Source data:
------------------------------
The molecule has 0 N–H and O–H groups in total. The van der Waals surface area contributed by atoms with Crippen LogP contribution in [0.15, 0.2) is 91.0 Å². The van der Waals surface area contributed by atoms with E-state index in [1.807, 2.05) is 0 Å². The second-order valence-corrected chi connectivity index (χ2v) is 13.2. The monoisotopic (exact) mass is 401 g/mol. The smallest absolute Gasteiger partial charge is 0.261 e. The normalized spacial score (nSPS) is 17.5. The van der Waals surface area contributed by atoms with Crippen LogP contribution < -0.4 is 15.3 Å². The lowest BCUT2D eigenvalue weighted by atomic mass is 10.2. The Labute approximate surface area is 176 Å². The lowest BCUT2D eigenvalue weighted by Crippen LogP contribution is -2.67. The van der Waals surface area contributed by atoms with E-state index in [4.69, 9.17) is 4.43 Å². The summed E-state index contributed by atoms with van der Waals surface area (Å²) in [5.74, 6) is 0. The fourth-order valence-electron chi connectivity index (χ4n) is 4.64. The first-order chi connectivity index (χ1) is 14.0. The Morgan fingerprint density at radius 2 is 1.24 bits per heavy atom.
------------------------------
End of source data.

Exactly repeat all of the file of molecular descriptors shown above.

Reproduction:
The molecule has 0 N–H and O–H groups in total. The van der Waals surface area contributed by atoms with Crippen LogP contribution in [0.15, 0.2) is 91.0 Å². The van der Waals surface area contributed by atoms with E-state index in [1.807, 2.05) is 0 Å². The second-order valence-corrected chi connectivity index (χ2v) is 13.2. The monoisotopic (exact) mass is 401 g/mol. The smallest absolute Gasteiger partial charge is 0.261 e. The normalized spacial score (nSPS) is 17.5. The van der Waals surface area contributed by atoms with Crippen LogP contribution < -0.4 is 15.3 Å². The lowest BCUT2D eigenvalue weighted by atomic mass is 10.2. The Labute approximate surface area is 176 Å². The lowest BCUT2D eigenvalue weighted by Crippen LogP contribution is -2.67. The van der Waals surface area contributed by atoms with E-state index in [4.69, 9.17) is 4.43 Å². The summed E-state index contributed by atoms with van der Waals surface area (Å²) in [5.74, 6) is 0. The fourth-order valence-electron chi connectivity index (χ4n) is 4.64. The first-order chi connectivity index (χ1) is 14.0. The Morgan fingerprint density at radius 2 is 1.24 bits per heavy atom.